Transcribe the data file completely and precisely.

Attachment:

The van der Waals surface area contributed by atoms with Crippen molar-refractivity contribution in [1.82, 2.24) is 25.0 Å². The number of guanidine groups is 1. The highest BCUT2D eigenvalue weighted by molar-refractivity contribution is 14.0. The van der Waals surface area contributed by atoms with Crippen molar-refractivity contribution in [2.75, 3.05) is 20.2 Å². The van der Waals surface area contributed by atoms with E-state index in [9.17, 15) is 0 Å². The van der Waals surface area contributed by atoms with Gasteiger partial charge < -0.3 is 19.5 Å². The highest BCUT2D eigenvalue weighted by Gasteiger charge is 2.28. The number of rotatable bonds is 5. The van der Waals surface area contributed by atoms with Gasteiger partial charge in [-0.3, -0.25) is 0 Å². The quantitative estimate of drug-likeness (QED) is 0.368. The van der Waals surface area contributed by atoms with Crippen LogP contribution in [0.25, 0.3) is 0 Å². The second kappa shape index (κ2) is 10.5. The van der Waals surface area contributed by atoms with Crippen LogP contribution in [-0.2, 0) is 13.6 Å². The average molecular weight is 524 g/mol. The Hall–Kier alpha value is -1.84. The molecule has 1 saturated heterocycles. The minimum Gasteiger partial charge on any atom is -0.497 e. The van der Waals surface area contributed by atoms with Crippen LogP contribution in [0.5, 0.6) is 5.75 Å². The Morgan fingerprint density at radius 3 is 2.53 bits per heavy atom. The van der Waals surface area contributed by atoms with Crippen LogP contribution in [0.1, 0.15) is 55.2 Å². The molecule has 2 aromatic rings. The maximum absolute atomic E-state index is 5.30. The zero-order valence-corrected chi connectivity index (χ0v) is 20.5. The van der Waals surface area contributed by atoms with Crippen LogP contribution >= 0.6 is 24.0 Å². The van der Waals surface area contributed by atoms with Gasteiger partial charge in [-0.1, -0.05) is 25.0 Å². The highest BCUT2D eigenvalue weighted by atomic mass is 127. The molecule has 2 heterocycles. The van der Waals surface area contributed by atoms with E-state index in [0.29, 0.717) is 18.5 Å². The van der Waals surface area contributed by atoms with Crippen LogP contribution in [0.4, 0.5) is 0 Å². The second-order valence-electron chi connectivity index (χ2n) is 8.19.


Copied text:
The van der Waals surface area contributed by atoms with Crippen molar-refractivity contribution in [1.82, 2.24) is 25.0 Å². The number of guanidine groups is 1. The highest BCUT2D eigenvalue weighted by molar-refractivity contribution is 14.0. The van der Waals surface area contributed by atoms with Crippen molar-refractivity contribution in [2.75, 3.05) is 20.2 Å². The van der Waals surface area contributed by atoms with E-state index in [9.17, 15) is 0 Å². The van der Waals surface area contributed by atoms with Gasteiger partial charge < -0.3 is 19.5 Å². The highest BCUT2D eigenvalue weighted by Gasteiger charge is 2.28. The number of rotatable bonds is 5. The van der Waals surface area contributed by atoms with Gasteiger partial charge in [-0.3, -0.25) is 0 Å². The quantitative estimate of drug-likeness (QED) is 0.368. The van der Waals surface area contributed by atoms with Crippen LogP contribution in [0.25, 0.3) is 0 Å². The second kappa shape index (κ2) is 10.5. The van der Waals surface area contributed by atoms with Crippen LogP contribution in [-0.2, 0) is 13.6 Å². The average molecular weight is 524 g/mol. The Hall–Kier alpha value is -1.84. The molecule has 1 saturated heterocycles. The minimum Gasteiger partial charge on any atom is -0.497 e. The van der Waals surface area contributed by atoms with Crippen LogP contribution in [0.5, 0.6) is 5.75 Å². The Morgan fingerprint density at radius 3 is 2.53 bits per heavy atom. The van der Waals surface area contributed by atoms with Crippen LogP contribution in [0.1, 0.15) is 55.2 Å². The molecule has 2 aromatic rings. The maximum absolute atomic E-state index is 5.30. The zero-order valence-corrected chi connectivity index (χ0v) is 20.5. The van der Waals surface area contributed by atoms with Crippen LogP contribution >= 0.6 is 24.0 Å². The van der Waals surface area contributed by atoms with Gasteiger partial charge in [-0.1, -0.05) is 25.0 Å². The highest BCUT2D eigenvalue weighted by atomic mass is 127. The molecule has 2 heterocycles. The van der Waals surface area contributed by atoms with E-state index in [0.29, 0.717) is 18.5 Å². The van der Waals surface area contributed by atoms with Crippen LogP contribution in [0.4, 0.5) is 0 Å². The second-order valence-electron chi connectivity index (χ2n) is 8.19.